No. 22333.

454 S.E.2d 65 (1994)

193 W.Va. 20

STATE of West Virginia ex rel. the Honorable John R. FRAZIER, Judge of the Circuit Court of Mercer County, Relator, v. Don B. MEADOWS, Sheriff of Mercer County, and the County Commission of Mercer County, Respondents.

Supreme Court of Appeals of West Virginia.

Decided December 8, 1994.

Attorney(s) appearing for the Case

Norwood Bentley III, Bowles, Rice, McDavid, Graff & Love, Charleston, William Flanigan, Sanders, Austin, Swope & Flanigan, Princeton, for relator.

David Burton, Burton & Kilgore, Princeton, Michael Gibson, Gibson & McFadden, Princeton, for respondent Don B. Meadows, Sheriff of Mercer County.

John Hedges, Byrne & Hedges, Morgantown, amicus curiae for West Virginia Judicial Ass'n.

CLECKLEY, Justice:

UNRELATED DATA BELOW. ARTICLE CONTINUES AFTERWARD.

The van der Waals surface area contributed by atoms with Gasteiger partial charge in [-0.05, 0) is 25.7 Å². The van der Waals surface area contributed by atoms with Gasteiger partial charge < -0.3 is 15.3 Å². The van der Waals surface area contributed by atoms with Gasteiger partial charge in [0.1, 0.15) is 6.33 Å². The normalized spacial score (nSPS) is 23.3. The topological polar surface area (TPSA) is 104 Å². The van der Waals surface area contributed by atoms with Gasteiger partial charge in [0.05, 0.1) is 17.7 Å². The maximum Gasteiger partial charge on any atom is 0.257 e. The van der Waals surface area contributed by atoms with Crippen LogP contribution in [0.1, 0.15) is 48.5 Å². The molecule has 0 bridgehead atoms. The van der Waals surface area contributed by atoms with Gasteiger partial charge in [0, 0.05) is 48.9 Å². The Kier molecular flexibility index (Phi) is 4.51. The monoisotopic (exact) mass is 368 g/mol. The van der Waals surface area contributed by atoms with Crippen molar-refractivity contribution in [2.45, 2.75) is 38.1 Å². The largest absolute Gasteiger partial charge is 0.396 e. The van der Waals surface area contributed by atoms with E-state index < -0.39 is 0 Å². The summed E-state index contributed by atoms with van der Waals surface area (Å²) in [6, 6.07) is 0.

In this original proceeding in mandamus, the relator, the Honorable John R. Frazier, Judge of the Circuit Court of Mercer County, petitions this Court to issue a writ of mandamus requiring the respondents, Don D. Meadows, Sheriff of Mercer County, and the Mercer County Commission, to provide the relator with a qualified bailiff of the relator's choice who would work under his control and direct supervision.

Judge Frazier maintains that a bailiff is an officer of the court and, therefore, should be under the control and supervision of the presiding judicial officer. He contends that the Supreme Court of Appeals has the inherent power to administer the judicial court system pursuant to the 1974 Judicial Reorganization Amendment (Reorganization Amendment) and that this amendment is superior to any other statutory language. On the other hand, the respondents assert that, notwithstanding the Reorganization Amendment, W.Va.Code, 51-3-5 (1923), commands the sheriff of a county to provide bailiffs for the circuit courts and is the controlling law.